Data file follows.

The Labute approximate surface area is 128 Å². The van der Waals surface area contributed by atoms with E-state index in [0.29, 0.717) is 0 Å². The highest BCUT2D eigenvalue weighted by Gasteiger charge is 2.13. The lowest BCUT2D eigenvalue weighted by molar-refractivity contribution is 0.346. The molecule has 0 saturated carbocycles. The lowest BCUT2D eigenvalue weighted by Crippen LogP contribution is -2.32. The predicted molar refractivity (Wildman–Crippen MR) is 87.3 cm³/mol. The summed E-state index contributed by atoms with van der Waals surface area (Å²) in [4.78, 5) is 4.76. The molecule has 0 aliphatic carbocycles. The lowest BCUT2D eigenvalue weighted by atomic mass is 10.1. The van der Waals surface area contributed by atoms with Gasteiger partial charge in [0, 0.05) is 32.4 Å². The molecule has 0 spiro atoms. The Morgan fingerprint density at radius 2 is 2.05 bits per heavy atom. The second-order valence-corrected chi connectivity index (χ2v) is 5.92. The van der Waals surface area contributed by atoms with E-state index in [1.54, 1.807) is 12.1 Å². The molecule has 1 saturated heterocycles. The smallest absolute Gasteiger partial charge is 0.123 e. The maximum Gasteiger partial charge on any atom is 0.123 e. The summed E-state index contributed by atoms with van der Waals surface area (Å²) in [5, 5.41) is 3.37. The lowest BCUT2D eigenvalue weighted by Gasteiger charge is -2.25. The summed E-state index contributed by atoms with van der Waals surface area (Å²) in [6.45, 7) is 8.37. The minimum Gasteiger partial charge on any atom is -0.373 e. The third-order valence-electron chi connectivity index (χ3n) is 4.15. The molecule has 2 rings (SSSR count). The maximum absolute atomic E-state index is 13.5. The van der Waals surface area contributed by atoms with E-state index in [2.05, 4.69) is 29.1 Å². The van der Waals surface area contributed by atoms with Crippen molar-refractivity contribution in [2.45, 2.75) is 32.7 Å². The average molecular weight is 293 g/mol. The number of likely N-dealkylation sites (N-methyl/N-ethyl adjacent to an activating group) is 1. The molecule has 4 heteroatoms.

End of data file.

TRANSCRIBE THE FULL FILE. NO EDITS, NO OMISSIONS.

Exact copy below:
The Labute approximate surface area is 128 Å². The van der Waals surface area contributed by atoms with E-state index in [0.29, 0.717) is 0 Å². The highest BCUT2D eigenvalue weighted by Gasteiger charge is 2.13. The lowest BCUT2D eigenvalue weighted by molar-refractivity contribution is 0.346. The molecule has 0 saturated carbocycles. The lowest BCUT2D eigenvalue weighted by Crippen LogP contribution is -2.32. The predicted molar refractivity (Wildman–Crippen MR) is 87.3 cm³/mol. The summed E-state index contributed by atoms with van der Waals surface area (Å²) in [4.78, 5) is 4.76. The molecule has 0 aliphatic carbocycles. The lowest BCUT2D eigenvalue weighted by atomic mass is 10.1. The van der Waals surface area contributed by atoms with Gasteiger partial charge in [0, 0.05) is 32.4 Å². The molecule has 0 spiro atoms. The Morgan fingerprint density at radius 2 is 2.05 bits per heavy atom. The second-order valence-corrected chi connectivity index (χ2v) is 5.92. The van der Waals surface area contributed by atoms with E-state index in [1.54, 1.807) is 12.1 Å². The molecule has 1 saturated heterocycles. The smallest absolute Gasteiger partial charge is 0.123 e. The maximum Gasteiger partial charge on any atom is 0.123 e. The summed E-state index contributed by atoms with van der Waals surface area (Å²) in [5, 5.41) is 3.37. The lowest BCUT2D eigenvalue weighted by Gasteiger charge is -2.25. The summed E-state index contributed by atoms with van der Waals surface area (Å²) in [6.45, 7) is 8.37. The minimum Gasteiger partial charge on any atom is -0.373 e. The third-order valence-electron chi connectivity index (χ3n) is 4.15. The molecule has 2 rings (SSSR count). The maximum absolute atomic E-state index is 13.5. The van der Waals surface area contributed by atoms with E-state index in [2.05, 4.69) is 29.1 Å². The van der Waals surface area contributed by atoms with Crippen molar-refractivity contribution in [2.45, 2.75) is 32.7 Å². The average molecular weight is 293 g/mol. The number of likely N-dealkylation sites (N-methyl/N-ethyl adjacent to an activating group) is 1. The molecule has 4 heteroatoms.